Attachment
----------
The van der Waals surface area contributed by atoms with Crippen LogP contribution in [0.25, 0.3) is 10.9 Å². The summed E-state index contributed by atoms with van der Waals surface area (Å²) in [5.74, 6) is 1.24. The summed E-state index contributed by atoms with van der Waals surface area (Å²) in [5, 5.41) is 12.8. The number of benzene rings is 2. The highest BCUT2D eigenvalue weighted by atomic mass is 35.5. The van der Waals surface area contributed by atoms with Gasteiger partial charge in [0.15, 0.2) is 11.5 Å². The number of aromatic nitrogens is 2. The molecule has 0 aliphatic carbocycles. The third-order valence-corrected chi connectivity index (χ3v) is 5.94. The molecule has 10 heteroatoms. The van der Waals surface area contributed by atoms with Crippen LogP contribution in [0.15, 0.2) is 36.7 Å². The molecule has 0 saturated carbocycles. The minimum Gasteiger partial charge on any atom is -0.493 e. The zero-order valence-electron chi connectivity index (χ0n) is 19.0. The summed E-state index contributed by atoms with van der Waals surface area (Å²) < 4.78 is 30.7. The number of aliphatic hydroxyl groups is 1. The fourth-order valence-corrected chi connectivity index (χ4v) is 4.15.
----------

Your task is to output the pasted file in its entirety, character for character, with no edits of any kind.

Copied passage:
The van der Waals surface area contributed by atoms with Crippen LogP contribution in [0.25, 0.3) is 10.9 Å². The summed E-state index contributed by atoms with van der Waals surface area (Å²) in [5.74, 6) is 1.24. The summed E-state index contributed by atoms with van der Waals surface area (Å²) in [5, 5.41) is 12.8. The number of benzene rings is 2. The highest BCUT2D eigenvalue weighted by atomic mass is 35.5. The van der Waals surface area contributed by atoms with Gasteiger partial charge in [0.15, 0.2) is 11.5 Å². The number of aromatic nitrogens is 2. The molecule has 0 aliphatic carbocycles. The third-order valence-corrected chi connectivity index (χ3v) is 5.94. The molecule has 10 heteroatoms. The van der Waals surface area contributed by atoms with Crippen LogP contribution in [0.15, 0.2) is 36.7 Å². The molecule has 0 saturated carbocycles. The minimum Gasteiger partial charge on any atom is -0.493 e. The zero-order valence-electron chi connectivity index (χ0n) is 19.0. The summed E-state index contributed by atoms with van der Waals surface area (Å²) < 4.78 is 30.7. The number of aliphatic hydroxyl groups is 1. The fourth-order valence-corrected chi connectivity index (χ4v) is 4.15.